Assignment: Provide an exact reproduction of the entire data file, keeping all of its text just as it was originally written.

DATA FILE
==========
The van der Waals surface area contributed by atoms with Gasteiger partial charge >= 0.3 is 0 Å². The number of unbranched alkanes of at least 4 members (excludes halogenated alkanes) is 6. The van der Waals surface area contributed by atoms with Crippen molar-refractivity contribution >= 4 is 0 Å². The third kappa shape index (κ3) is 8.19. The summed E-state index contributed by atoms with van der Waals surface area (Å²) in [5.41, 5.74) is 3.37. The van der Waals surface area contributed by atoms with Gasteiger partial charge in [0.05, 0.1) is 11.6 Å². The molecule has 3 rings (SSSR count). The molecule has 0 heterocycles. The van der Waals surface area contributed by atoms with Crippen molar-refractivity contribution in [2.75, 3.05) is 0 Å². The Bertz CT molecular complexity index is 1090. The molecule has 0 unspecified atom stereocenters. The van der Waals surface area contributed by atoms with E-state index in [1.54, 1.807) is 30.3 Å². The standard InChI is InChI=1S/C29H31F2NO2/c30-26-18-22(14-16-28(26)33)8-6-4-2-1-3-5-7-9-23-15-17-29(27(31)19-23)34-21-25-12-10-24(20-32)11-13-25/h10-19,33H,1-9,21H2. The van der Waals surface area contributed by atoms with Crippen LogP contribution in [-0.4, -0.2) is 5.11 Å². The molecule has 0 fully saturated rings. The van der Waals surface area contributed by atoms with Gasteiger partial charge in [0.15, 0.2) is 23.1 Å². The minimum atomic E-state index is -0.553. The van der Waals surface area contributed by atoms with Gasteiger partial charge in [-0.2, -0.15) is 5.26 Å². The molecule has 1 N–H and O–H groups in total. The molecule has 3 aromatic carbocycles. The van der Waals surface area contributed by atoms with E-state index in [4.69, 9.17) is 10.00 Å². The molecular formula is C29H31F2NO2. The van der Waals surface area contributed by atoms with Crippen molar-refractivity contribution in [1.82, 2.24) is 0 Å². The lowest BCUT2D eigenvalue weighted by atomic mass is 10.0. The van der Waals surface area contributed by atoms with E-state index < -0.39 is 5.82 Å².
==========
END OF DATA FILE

The van der Waals surface area contributed by atoms with Gasteiger partial charge >= 0.3 is 0 Å². The number of unbranched alkanes of at least 4 members (excludes halogenated alkanes) is 6. The van der Waals surface area contributed by atoms with Crippen molar-refractivity contribution >= 4 is 0 Å². The third kappa shape index (κ3) is 8.19. The summed E-state index contributed by atoms with van der Waals surface area (Å²) in [5.41, 5.74) is 3.37. The van der Waals surface area contributed by atoms with Gasteiger partial charge in [0.05, 0.1) is 11.6 Å². The molecule has 3 rings (SSSR count). The molecule has 0 heterocycles. The van der Waals surface area contributed by atoms with Crippen molar-refractivity contribution in [2.75, 3.05) is 0 Å². The Bertz CT molecular complexity index is 1090. The molecule has 0 unspecified atom stereocenters. The van der Waals surface area contributed by atoms with E-state index in [1.54, 1.807) is 30.3 Å². The standard InChI is InChI=1S/C29H31F2NO2/c30-26-18-22(14-16-28(26)33)8-6-4-2-1-3-5-7-9-23-15-17-29(27(31)19-23)34-21-25-12-10-24(20-32)11-13-25/h10-19,33H,1-9,21H2. The van der Waals surface area contributed by atoms with Crippen LogP contribution in [-0.4, -0.2) is 5.11 Å². The molecule has 0 fully saturated rings. The van der Waals surface area contributed by atoms with Gasteiger partial charge in [0.15, 0.2) is 23.1 Å². The minimum atomic E-state index is -0.553. The van der Waals surface area contributed by atoms with Gasteiger partial charge in [-0.2, -0.15) is 5.26 Å². The molecule has 1 N–H and O–H groups in total. The molecule has 3 aromatic carbocycles. The van der Waals surface area contributed by atoms with E-state index in [4.69, 9.17) is 10.00 Å². The molecular formula is C29H31F2NO2. The van der Waals surface area contributed by atoms with Crippen molar-refractivity contribution in [1.82, 2.24) is 0 Å². The lowest BCUT2D eigenvalue weighted by atomic mass is 10.0. The van der Waals surface area contributed by atoms with E-state index < -0.39 is 5.82 Å².